Home | DTI | 2007–08 funded proposals | Gregory J. Metzger, Alexander M. Truskinovsky, Kenneth S. Koenemann
Gregory J. Metzger, Alexander M. Truskinovsky, Kenneth S. Koenemann
Construction of Three-Dimensional Co-Registered Pathology Data as a Gold Standard for the Classification of Magnetic Resonance Imaging of Prostate Cancer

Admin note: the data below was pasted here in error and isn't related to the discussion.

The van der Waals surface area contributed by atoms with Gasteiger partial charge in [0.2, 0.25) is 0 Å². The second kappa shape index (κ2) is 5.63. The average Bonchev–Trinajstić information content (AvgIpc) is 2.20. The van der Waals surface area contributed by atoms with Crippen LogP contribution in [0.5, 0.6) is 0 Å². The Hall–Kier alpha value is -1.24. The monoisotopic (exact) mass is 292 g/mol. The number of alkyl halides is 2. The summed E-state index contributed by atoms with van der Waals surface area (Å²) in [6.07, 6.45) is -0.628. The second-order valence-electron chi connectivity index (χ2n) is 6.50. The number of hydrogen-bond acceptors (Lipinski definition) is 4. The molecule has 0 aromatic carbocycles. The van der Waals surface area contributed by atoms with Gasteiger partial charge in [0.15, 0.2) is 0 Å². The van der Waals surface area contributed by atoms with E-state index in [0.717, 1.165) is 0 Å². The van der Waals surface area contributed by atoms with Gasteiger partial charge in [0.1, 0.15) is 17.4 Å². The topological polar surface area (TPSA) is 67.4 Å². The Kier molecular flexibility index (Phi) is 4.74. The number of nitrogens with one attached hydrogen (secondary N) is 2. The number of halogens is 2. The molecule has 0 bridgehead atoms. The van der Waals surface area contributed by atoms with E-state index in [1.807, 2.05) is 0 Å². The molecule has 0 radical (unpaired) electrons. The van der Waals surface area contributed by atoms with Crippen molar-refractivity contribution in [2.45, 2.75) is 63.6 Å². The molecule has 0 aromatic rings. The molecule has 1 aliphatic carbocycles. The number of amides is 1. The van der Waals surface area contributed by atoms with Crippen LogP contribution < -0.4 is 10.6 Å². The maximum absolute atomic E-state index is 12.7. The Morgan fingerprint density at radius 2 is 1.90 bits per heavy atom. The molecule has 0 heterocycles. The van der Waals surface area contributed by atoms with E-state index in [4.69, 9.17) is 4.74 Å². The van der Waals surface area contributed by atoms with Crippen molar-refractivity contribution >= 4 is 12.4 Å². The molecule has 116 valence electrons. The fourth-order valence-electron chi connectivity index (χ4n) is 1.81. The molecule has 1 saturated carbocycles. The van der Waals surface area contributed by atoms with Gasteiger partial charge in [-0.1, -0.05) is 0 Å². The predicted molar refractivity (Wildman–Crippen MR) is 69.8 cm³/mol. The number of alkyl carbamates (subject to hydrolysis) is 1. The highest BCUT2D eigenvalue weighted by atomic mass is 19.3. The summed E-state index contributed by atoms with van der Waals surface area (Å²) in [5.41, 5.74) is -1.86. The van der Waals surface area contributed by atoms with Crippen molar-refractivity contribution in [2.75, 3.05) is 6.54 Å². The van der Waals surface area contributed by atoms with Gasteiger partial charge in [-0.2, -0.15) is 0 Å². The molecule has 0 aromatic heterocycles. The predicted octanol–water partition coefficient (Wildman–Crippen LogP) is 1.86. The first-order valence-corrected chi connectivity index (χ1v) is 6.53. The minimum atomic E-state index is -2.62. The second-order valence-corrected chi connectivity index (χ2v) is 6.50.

The full potential of magnetic resonance imaging to improve the diagnosis and management of prostate cancer has not yet been fully realized. MRI allows the non-invasive acquisition of three-dimensional (3D) anatomic, vascular and metabolic information. While MRI is currently being used clinically to aid in diagnosis and staging, it has the potential to provide the necessary information to target focal therapies and develop patient specific treatment strategies. However, in order to realize this potential, more rigorous validation studies must be undertaken to understand the best way to use the multi-parametric MRI to determine the extent (location and volume) of cancer and its aggressiveness. Pathology data acquired after the removal of the prostate is the best gold standard to use for validation purposes. Detailed analysis of pathology slides made from the removed prostate can be directly compared with MRI data acquired prior to surgery. However, before this comparison can be made, the interpreted pathology slides must be reconstructed back into a 3D volume and co-registered to the in vivo MRI data. This is a non-trivial task as the MRI data is acquired with an endorectal coil which locally distorts the prostate in vivo, while ex vivo, the prostate also changes shape.This project will focus on developing the tools necessary to reconstruct the 3D volume from multiple digitized pathology slides and registration of that volume to MRI. The methods developed in this work will make it possible to use pathology results as a gold standard for training statistical classifiers based on the MRI data. It is envisioned that these classifiers will be able to generate 3D probability maps of cancer with the MRI data alone. Current collaborations between radiology, pathology and urology are already producing the data required as input for the methods proposed in this project.
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